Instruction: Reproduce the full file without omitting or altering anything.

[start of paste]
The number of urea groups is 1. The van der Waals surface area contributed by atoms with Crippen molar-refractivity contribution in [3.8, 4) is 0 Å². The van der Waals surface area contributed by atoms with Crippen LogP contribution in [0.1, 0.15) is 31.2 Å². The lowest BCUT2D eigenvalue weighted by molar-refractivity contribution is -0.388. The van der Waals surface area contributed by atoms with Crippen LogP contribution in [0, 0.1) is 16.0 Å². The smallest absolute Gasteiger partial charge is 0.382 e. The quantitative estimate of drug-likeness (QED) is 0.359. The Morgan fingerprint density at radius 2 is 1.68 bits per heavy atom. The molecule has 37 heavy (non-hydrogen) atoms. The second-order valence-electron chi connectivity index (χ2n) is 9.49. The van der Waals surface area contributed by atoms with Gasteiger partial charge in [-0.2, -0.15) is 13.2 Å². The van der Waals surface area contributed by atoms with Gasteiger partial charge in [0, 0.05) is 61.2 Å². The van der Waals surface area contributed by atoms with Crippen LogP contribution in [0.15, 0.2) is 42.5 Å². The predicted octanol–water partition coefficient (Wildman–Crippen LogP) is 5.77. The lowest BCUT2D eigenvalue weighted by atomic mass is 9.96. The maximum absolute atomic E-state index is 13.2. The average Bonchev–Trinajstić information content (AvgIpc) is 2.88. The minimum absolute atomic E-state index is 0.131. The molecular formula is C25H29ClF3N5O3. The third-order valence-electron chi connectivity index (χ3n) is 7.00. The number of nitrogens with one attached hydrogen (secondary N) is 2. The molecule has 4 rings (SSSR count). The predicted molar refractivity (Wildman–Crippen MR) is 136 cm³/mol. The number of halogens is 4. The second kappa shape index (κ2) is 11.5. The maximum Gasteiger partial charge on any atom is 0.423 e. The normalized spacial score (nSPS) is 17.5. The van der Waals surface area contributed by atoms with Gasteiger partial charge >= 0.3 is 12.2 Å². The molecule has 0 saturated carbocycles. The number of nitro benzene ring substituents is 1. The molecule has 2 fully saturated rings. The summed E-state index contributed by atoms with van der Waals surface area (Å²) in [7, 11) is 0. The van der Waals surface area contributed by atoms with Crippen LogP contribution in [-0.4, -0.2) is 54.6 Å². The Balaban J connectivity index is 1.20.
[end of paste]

The number of urea groups is 1. The van der Waals surface area contributed by atoms with Crippen molar-refractivity contribution in [3.8, 4) is 0 Å². The van der Waals surface area contributed by atoms with Crippen LogP contribution in [0.1, 0.15) is 31.2 Å². The lowest BCUT2D eigenvalue weighted by molar-refractivity contribution is -0.388. The van der Waals surface area contributed by atoms with Crippen LogP contribution in [0, 0.1) is 16.0 Å². The smallest absolute Gasteiger partial charge is 0.382 e. The quantitative estimate of drug-likeness (QED) is 0.359. The Morgan fingerprint density at radius 2 is 1.68 bits per heavy atom. The molecule has 37 heavy (non-hydrogen) atoms. The second-order valence-electron chi connectivity index (χ2n) is 9.49. The van der Waals surface area contributed by atoms with Gasteiger partial charge in [-0.2, -0.15) is 13.2 Å². The van der Waals surface area contributed by atoms with Gasteiger partial charge in [0, 0.05) is 61.2 Å². The van der Waals surface area contributed by atoms with Crippen LogP contribution in [0.15, 0.2) is 42.5 Å². The predicted octanol–water partition coefficient (Wildman–Crippen LogP) is 5.77. The lowest BCUT2D eigenvalue weighted by atomic mass is 9.96. The maximum absolute atomic E-state index is 13.2. The average Bonchev–Trinajstić information content (AvgIpc) is 2.88. The minimum absolute atomic E-state index is 0.131. The molecular formula is C25H29ClF3N5O3. The third-order valence-electron chi connectivity index (χ3n) is 7.00. The number of nitrogens with one attached hydrogen (secondary N) is 2. The molecule has 4 rings (SSSR count). The predicted molar refractivity (Wildman–Crippen MR) is 136 cm³/mol. The number of halogens is 4. The second kappa shape index (κ2) is 11.5. The maximum Gasteiger partial charge on any atom is 0.423 e. The normalized spacial score (nSPS) is 17.5. The van der Waals surface area contributed by atoms with Gasteiger partial charge >= 0.3 is 12.2 Å². The molecule has 0 saturated carbocycles. The number of nitro benzene ring substituents is 1. The molecule has 2 fully saturated rings. The summed E-state index contributed by atoms with van der Waals surface area (Å²) in [7, 11) is 0. The van der Waals surface area contributed by atoms with Crippen LogP contribution in [-0.4, -0.2) is 54.6 Å². The Balaban J connectivity index is 1.20.